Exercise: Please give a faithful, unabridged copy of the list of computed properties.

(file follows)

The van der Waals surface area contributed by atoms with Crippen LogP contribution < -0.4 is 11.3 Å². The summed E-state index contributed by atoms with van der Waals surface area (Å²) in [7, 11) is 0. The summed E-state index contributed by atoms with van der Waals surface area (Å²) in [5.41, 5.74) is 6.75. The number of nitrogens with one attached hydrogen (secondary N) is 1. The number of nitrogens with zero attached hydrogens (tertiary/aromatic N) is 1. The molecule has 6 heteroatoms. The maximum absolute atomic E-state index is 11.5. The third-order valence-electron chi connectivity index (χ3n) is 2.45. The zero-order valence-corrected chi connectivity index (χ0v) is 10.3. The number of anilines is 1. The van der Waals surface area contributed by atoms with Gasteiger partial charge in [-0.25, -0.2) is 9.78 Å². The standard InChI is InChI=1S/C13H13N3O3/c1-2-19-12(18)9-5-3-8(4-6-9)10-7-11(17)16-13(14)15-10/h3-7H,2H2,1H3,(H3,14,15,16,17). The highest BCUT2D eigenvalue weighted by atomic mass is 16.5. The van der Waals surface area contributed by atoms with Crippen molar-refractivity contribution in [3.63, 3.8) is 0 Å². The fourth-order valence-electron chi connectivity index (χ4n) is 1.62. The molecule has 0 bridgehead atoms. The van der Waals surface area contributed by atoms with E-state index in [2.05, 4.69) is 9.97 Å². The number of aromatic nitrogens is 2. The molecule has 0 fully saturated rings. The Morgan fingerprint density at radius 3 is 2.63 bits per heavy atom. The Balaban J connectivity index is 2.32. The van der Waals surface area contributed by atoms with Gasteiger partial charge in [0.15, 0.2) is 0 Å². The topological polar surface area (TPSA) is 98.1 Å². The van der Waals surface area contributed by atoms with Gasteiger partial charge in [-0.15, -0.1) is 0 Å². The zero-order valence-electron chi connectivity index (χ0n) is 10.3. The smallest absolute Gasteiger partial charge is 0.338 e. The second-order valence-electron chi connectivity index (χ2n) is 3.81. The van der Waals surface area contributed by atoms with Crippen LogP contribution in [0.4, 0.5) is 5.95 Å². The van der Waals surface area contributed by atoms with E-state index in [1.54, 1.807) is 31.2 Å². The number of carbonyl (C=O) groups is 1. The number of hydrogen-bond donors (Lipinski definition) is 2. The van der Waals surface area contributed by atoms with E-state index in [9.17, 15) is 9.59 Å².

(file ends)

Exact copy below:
The van der Waals surface area contributed by atoms with Crippen LogP contribution < -0.4 is 11.3 Å². The summed E-state index contributed by atoms with van der Waals surface area (Å²) in [7, 11) is 0. The summed E-state index contributed by atoms with van der Waals surface area (Å²) in [5.41, 5.74) is 6.75. The number of nitrogens with one attached hydrogen (secondary N) is 1. The number of nitrogens with zero attached hydrogens (tertiary/aromatic N) is 1. The molecule has 6 heteroatoms. The maximum absolute atomic E-state index is 11.5. The third-order valence-electron chi connectivity index (χ3n) is 2.45. The zero-order valence-corrected chi connectivity index (χ0v) is 10.3. The number of anilines is 1. The van der Waals surface area contributed by atoms with Gasteiger partial charge in [-0.25, -0.2) is 9.78 Å². The standard InChI is InChI=1S/C13H13N3O3/c1-2-19-12(18)9-5-3-8(4-6-9)10-7-11(17)16-13(14)15-10/h3-7H,2H2,1H3,(H3,14,15,16,17). The highest BCUT2D eigenvalue weighted by atomic mass is 16.5. The van der Waals surface area contributed by atoms with Crippen molar-refractivity contribution in [3.63, 3.8) is 0 Å². The fourth-order valence-electron chi connectivity index (χ4n) is 1.62. The molecule has 0 bridgehead atoms. The van der Waals surface area contributed by atoms with E-state index in [2.05, 4.69) is 9.97 Å². The number of aromatic nitrogens is 2. The molecule has 0 fully saturated rings. The Morgan fingerprint density at radius 3 is 2.63 bits per heavy atom. The Balaban J connectivity index is 2.32. The van der Waals surface area contributed by atoms with Gasteiger partial charge in [0.15, 0.2) is 0 Å². The topological polar surface area (TPSA) is 98.1 Å². The van der Waals surface area contributed by atoms with Gasteiger partial charge in [-0.15, -0.1) is 0 Å². The zero-order valence-electron chi connectivity index (χ0n) is 10.3. The smallest absolute Gasteiger partial charge is 0.338 e. The second-order valence-electron chi connectivity index (χ2n) is 3.81. The van der Waals surface area contributed by atoms with Crippen LogP contribution in [0.4, 0.5) is 5.95 Å². The van der Waals surface area contributed by atoms with E-state index in [1.54, 1.807) is 31.2 Å². The number of carbonyl (C=O) groups is 1. The number of hydrogen-bond donors (Lipinski definition) is 2. The van der Waals surface area contributed by atoms with E-state index in [9.17, 15) is 9.59 Å².